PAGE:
When asked how the field hockey community can help Stanford’s reinstatement efforts, Smith stated, “As with any advocacy effort, please speak up and give. We need to sustain the pressure by contacting Stanford leadership and demonstrating our support for the program through endowment pledges. Every email and every dollar count.”
Weiss added, “We are grateful for every gesture and are ready to return the favor. Now more than ever, we need to stick together.”
For more information about efforts to reinstate Stanford Field Hockey and to make a donation, go to SaveStanfordFieldHockey.com, Facebook, Twitter and Instagram. There are a lot of ways to get involved and help save Stanford Field Hockey. Click here to see how to help.
“Stanford’s dropping their field hockey program was extremely painful, obviously devastating to those directly impacted, including the Stanford and greater West Coast field hockey community, as well as to the entire field hockey family,” continued Sally Goggin, USA Field Hockey’s National Development Director. “Alison and Melissa are perfect examples of the impact and power alumni voices can have on administrative decisions.”
Recognizing vulnerability in the college space, USA Field Hockey started working to sustain and grow college field hockey a few years ago. In 2019, USA Field Hockey received a grant from the United States Olympic and Paralympic Committee and worked with Sarah Wilhelmi, USOPC Director of Collegiate Relations, to form a College Advocacy Group. USA Field Hockey hired consultant Marlene Bjornsrud to lead the committee discussions and develop an action plan.
“One thing we learned is that sports that are invisible are vulnerable,” said Goggin. “Our sport needs to toot our own horn, promote the amazing things our players, coaches, umpires and stakeholders do in our world on and off the field.”
This understanding and additional learning and recommendations from the Advocacy Group were presented to college coaches in January 2020. At the same time, USA Field Hockey began taking action behind the scenes when the coronavirus (COVID-19) pandemic encompassed the world, sidelining play and disrupting schools and sports across all levels. More than 121 collegiate sports programs have been dropped since the beginning of the pandemic, including two field hockey programs: Stanford and Becker University in Worcester, Mass. Nineteen of those programs have been reinstated.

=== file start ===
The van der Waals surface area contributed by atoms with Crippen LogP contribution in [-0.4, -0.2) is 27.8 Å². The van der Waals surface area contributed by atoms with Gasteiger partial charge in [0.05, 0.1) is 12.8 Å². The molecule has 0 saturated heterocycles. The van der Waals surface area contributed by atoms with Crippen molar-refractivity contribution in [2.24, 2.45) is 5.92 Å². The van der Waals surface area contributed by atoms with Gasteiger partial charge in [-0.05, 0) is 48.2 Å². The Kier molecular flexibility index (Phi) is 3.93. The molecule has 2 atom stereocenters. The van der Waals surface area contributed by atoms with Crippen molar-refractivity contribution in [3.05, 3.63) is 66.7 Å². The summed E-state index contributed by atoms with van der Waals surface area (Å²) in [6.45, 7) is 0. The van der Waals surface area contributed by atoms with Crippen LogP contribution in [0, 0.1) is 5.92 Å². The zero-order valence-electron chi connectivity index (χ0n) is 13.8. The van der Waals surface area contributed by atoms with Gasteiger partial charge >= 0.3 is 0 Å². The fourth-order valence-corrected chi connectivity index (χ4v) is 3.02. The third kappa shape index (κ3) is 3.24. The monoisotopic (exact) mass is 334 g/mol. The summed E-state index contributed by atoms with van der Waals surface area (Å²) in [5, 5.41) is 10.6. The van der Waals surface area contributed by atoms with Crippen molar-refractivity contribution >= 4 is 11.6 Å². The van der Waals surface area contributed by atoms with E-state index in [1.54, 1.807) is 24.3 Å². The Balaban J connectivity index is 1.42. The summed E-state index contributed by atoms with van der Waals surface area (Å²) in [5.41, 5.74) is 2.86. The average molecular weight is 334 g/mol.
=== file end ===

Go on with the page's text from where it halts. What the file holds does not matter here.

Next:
Becker’s program competes at the Division III level and was extremely successful having won four national championships and more than 18 divisional titles. At this time, USA Field Hockey is not aware of Becker alumnae discussions.
In an effort to update the entire field hockey community on the collegiate outlooks and the Stanford situation, USA Field Hockey will be hosting the free “Protecting and Preserving College Field Hockey" webinar on Tuesday, February 2, 2021 from 8:00 p.m. to 9:00 p.m. ET. All individuals interested in learning more about protecting and preserving field hockey at the collegiate level, and specifically Stanford, are welcome to attend. USA Field Hockey will provide a brief update on the collegiate landscape; Smith, Weiss and their leadership team will share their learnings and recommendations from their work to date to reinstate Stanford, much of which can be applied at other institutions. USA Field Hockey will conclude the webinar with an introduction of the California State Chapter leadership team who is eager to help reinstate Stanford Field Hockey and grow the game in California.
For questions, please contact Sally Goggin, USA Field Hockey’s National Development Director, at firstname.lastname@example.org.